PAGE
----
Friday 14 August 2015

Book Review: The Light We Cannot See by Anthony Doerr


A beautiful, stunningly ambitious novel about a blind French girl and a German boy whose paths collide in occupied France as both try to survive the devastation of World War II
When Marie Laure goes blind, aged six, her father builds her a model of their Paris neighborhood, so she can memorize it with her fingers and then navigate the real streets. But when the Germans occupy Paris, father and daughter flee to Saint-Malo on the Brittany coast, where Marie-Laure’s agoraphobic great uncle lives in a tall, narrow house by the sea wall.
In another world in Germany, an orphan boy, Werner, is enchanted by a crude radio. He becomes a master at building and fixing radios, a talent ultimately makes him a highly specialized tracker of the Resistance. Werner travels through the heart of Hitler Youth to the far-flung outskirts of Russia, and finally into Saint-Malo, where his path converges with Marie-Laure.
Deftly interweaving the lives of Marie-Laure and Werner, Doerr illuminates the ways, against all odds, people try to be good to one another. Ten years in the writing, ALL THE LIGHT WE CANNOT SEE is his most ambitious and dazzling work.

My Musings

I think, no I know this is one of my favorite books of 2015. Epic and enchanting. Its a big book with short chapters that fly from one character to another, one time to another like a bee collecting honey. It almost defies description so I won't try as there is a perfectly adequate synopsis above. There is however nothing inadequate about this wondrous novel.It is exquisitely written and builds a vivid world beyond the book. It is a supremely talented writer to harness a story of such epic proportions in such eloquent and accessible style. Such is Doerr's skill at bringing all the threads of the story together you barely realise your are constantly jumping through time and into others lives every couple of pages. It seems very natural and fluid. He draws you into to his web if intrigue, friendship and survival.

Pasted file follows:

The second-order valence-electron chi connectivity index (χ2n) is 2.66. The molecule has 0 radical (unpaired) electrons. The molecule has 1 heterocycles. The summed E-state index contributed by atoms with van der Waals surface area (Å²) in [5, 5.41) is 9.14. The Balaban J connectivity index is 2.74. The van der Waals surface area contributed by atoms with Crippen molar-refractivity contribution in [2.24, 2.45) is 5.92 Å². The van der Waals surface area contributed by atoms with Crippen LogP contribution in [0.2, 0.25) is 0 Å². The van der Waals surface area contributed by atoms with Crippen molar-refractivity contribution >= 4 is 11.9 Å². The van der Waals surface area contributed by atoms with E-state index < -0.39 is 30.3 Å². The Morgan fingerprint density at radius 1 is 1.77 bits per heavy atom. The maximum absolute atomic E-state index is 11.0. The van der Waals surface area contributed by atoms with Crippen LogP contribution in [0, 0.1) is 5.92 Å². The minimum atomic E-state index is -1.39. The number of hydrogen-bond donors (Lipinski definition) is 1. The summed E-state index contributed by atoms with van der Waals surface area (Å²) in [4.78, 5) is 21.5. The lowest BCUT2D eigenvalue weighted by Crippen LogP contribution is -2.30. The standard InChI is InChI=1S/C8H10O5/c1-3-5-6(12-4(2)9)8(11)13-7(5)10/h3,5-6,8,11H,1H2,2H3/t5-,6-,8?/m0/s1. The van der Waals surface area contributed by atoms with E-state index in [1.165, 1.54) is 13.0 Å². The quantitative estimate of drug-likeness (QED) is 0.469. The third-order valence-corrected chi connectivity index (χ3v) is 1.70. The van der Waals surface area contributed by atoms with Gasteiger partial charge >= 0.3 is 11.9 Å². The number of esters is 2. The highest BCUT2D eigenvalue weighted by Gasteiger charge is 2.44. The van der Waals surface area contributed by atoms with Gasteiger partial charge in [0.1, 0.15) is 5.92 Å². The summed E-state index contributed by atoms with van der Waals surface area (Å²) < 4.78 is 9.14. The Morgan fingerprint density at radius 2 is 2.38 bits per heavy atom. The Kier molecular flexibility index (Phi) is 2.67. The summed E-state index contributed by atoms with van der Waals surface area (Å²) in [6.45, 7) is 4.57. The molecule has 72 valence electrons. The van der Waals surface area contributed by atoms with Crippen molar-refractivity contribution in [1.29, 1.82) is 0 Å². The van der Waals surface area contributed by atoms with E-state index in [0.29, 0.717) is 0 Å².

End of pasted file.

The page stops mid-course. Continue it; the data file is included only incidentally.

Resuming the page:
There is a support cast of colourful and lovable characters that will live on in the memory as they fight the horrors of war. The end zips to 1970's and finally 2014 and it is filled with great poignancy and a reminder the horror of the war and a time of technical innocence was not that long ago. The connection the brings all the strands together is the development of the radio which even back then could bring random strangers together over the airwaves. Such encounters can be so meaningful and powerful it an last a lifetime. Now we have such a plethora of connectivity with the internet it seems meaningless. Doerr reminds us to appreciate fine craftsmanship, or the beauty of a shell,  a wild bird, the person across the street that makes your heart beat a little faster. The book is a subtle reminder that technology is a marvelous invention that can connect us but should not distract us from the life before us and around us.

I cried at the end simply because I had to close the book.


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